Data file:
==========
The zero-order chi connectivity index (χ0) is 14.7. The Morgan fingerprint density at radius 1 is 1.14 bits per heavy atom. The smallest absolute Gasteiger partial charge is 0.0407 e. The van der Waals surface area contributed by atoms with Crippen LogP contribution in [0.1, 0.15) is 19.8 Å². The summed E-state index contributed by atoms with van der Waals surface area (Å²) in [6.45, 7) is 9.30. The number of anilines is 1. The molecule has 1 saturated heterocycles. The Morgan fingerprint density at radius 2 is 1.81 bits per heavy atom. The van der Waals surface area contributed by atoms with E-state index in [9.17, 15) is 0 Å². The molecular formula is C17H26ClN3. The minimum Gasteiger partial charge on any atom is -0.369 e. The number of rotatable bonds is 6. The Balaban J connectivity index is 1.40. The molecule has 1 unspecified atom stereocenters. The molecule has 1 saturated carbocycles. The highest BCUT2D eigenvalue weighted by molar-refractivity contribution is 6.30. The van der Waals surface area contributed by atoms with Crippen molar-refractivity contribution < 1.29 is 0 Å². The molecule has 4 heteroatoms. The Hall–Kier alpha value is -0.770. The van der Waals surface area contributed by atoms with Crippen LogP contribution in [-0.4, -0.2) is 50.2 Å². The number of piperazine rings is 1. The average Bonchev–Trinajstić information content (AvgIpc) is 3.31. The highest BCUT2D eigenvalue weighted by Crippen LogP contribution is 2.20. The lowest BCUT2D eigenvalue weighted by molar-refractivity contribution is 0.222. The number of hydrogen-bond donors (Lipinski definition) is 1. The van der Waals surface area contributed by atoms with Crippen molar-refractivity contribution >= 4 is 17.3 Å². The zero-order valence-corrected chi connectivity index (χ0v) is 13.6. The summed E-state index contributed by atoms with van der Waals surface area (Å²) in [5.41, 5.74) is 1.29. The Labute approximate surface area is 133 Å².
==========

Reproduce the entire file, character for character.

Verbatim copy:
The zero-order chi connectivity index (χ0) is 14.7. The Morgan fingerprint density at radius 1 is 1.14 bits per heavy atom. The smallest absolute Gasteiger partial charge is 0.0407 e. The van der Waals surface area contributed by atoms with Crippen LogP contribution in [0.1, 0.15) is 19.8 Å². The summed E-state index contributed by atoms with van der Waals surface area (Å²) in [6.45, 7) is 9.30. The number of anilines is 1. The molecule has 1 saturated heterocycles. The Morgan fingerprint density at radius 2 is 1.81 bits per heavy atom. The van der Waals surface area contributed by atoms with E-state index in [9.17, 15) is 0 Å². The molecular formula is C17H26ClN3. The minimum Gasteiger partial charge on any atom is -0.369 e. The number of rotatable bonds is 6. The Balaban J connectivity index is 1.40. The molecule has 1 unspecified atom stereocenters. The molecule has 1 saturated carbocycles. The highest BCUT2D eigenvalue weighted by molar-refractivity contribution is 6.30. The van der Waals surface area contributed by atoms with Crippen molar-refractivity contribution < 1.29 is 0 Å². The molecule has 4 heteroatoms. The Hall–Kier alpha value is -0.770. The van der Waals surface area contributed by atoms with Crippen LogP contribution in [-0.4, -0.2) is 50.2 Å². The number of piperazine rings is 1. The average Bonchev–Trinajstić information content (AvgIpc) is 3.31. The highest BCUT2D eigenvalue weighted by Crippen LogP contribution is 2.20. The lowest BCUT2D eigenvalue weighted by molar-refractivity contribution is 0.222. The number of hydrogen-bond donors (Lipinski definition) is 1. The van der Waals surface area contributed by atoms with Crippen molar-refractivity contribution >= 4 is 17.3 Å². The zero-order valence-corrected chi connectivity index (χ0v) is 13.6. The summed E-state index contributed by atoms with van der Waals surface area (Å²) in [5.41, 5.74) is 1.29. The Labute approximate surface area is 133 Å².